As an artist, Quentin Tarantino is never one to sit still, and following the triumph of Pulp Fiction he set out on a bold new course with Jackie Brown, a unique and different project that really stands out in the director’s long list of projects.
A middle-aged woman finds herself in the middle of a huge conflict that will either make her a profit or cost her life.
Adapted from the novel Rum Punch by celebrated author Elmore Leonard, a man who is regarded as a personal hero of Tarantino, it allowed the director to really try something different within the crime genre. Tarantino took Leonard’s novel and really made it his own, changing the protagonist from a white woman to a black woman and envisioning a very quick-witted and character-driven narrative that really plays with its audience, along with the crime genre itself. Packed out with Tarantino’s trademark dialogue, Jackie Brown is packed with twists at every turn and you never know which corner the movie or the director is going to take you down next.
Stepping into the role of down-on-her-luck flight attendant Jackie Brown is legendary Hollywood actress Pam Grier. Sassy, fierce and extremely street smart, Grier really takes audiences for a ride here with her turn as Brown, playing all the men around her for suckers. Grier was another personal heroine of Tarantino and you can tell from the attention that he gives her on the screen that the director had a blast working with her on set. Grier gives the character a real capability, and her relationship with co-star Robert Forster as bail bondsman Max Cherry has plenty of real sparks, which shifts up the drama of Jackie Brown and allows Tarantino to try his hand with a bit of romance here as well.
Giving audiences a terrific showcase of his fabulous range is star Samuel L. Jackson as gun dealer and hardened criminal Ordell Robbie, and it’s a performance that totally grips you. Bringing the street cred and delivering Tarantino’s lines as if they’re the prose of some kind of Harlem Shakespeare, Jackson channels a slick too cool for school attitude as the sinister Ordell and he brings a dangerous charisma to the screen with his actions here. He literally steals every scene that he’s in and it’s fun to watch him play cat and mouse with Grier’s Brown who ain’t gonna put up with any of his shit. Jackson is once again a pleasure to watch and he makes this bad guy a whole lot of fun to watch.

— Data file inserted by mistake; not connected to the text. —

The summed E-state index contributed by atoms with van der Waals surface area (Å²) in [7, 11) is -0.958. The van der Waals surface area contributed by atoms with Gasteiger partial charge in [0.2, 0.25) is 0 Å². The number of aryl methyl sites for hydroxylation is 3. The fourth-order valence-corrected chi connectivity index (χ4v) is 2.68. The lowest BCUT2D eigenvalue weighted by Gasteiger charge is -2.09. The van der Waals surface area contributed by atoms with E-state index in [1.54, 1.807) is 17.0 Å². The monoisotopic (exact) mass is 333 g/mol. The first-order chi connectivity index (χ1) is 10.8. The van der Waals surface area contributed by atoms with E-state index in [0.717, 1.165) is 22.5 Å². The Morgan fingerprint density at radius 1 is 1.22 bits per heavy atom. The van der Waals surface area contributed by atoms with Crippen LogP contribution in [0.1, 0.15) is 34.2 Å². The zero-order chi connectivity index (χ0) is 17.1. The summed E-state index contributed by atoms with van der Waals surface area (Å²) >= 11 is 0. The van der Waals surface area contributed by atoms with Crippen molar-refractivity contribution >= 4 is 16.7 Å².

Tarantino packs out the rest of his cast with an eclectic mix of terrific performers including Robert DeNiro as recently paroled bank robbing bruiser Louis Gara, Bridget Fonda as surf bunny sex pot Melanie Ralston, Michael Keaton as hard-charging ATF agent Ray Nicolette and Chris Tucker as fast-talking and ill-fated petty crim Beaumont Livingston. All of these performers bring their A-Game and there’s plenty of fun to be had with their interactions through the movie which really keeps you guessing as an audience member as they constantly zig and zag.
In relation to his entire collected works, Jackie Brown is, in my opinion, Tarantino’s most experimental film, and the director has a lot of fun playing with genre here. As Tarantino’s homage to the 1970s blaxploitation genre, with films such as Coffy, Super Fly and Shaft being key homages, Jackie Brown also has a very French New Wave style to it in relation to how it was shot, and the director blends two genres to create a very unique work. It’s a very clever piece of cinema that really plays with the genres that it sits in, and it absolutely keeps you on your toes. A lot of attention is paid to the visual language of Jackie Brown and there’s a real L.A. flavour to it with plenty of bright colours and open spaces that capture the essence of the city at play.
Jackie Brown makes for a very groovy watch and is jam-packed with a narrative that keeps you guessing at every turn. It’s an incredibly interesting entry to the directors’ list of work’s and there’s considerable passion at play here that make it a must watch for any Tarantino fan.